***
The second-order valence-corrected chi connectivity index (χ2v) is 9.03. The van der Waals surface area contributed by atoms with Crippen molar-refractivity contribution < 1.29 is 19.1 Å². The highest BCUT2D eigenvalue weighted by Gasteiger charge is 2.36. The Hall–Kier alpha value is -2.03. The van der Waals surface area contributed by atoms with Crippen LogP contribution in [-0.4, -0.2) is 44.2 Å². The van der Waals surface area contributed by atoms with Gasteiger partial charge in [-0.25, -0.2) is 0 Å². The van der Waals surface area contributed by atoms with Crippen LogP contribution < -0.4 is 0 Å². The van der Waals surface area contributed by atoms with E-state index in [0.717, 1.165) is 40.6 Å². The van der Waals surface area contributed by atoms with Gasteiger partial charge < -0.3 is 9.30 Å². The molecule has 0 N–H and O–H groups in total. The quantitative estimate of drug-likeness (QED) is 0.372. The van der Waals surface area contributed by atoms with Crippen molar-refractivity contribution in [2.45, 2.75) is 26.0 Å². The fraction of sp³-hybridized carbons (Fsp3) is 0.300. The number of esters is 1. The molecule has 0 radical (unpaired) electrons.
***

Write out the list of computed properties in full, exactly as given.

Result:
The second-order valence-corrected chi connectivity index (χ2v) is 9.03. The van der Waals surface area contributed by atoms with Crippen molar-refractivity contribution < 1.29 is 19.1 Å². The highest BCUT2D eigenvalue weighted by Gasteiger charge is 2.36. The Hall–Kier alpha value is -2.03. The van der Waals surface area contributed by atoms with Crippen LogP contribution in [-0.4, -0.2) is 44.2 Å². The van der Waals surface area contributed by atoms with Gasteiger partial charge in [-0.25, -0.2) is 0 Å². The van der Waals surface area contributed by atoms with Crippen LogP contribution < -0.4 is 0 Å². The van der Waals surface area contributed by atoms with E-state index in [0.717, 1.165) is 40.6 Å². The van der Waals surface area contributed by atoms with Gasteiger partial charge < -0.3 is 9.30 Å². The molecule has 0 N–H and O–H groups in total. The quantitative estimate of drug-likeness (QED) is 0.372. The van der Waals surface area contributed by atoms with Crippen molar-refractivity contribution in [2.45, 2.75) is 26.0 Å². The fraction of sp³-hybridized carbons (Fsp3) is 0.300. The number of esters is 1. The molecule has 0 radical (unpaired) electrons.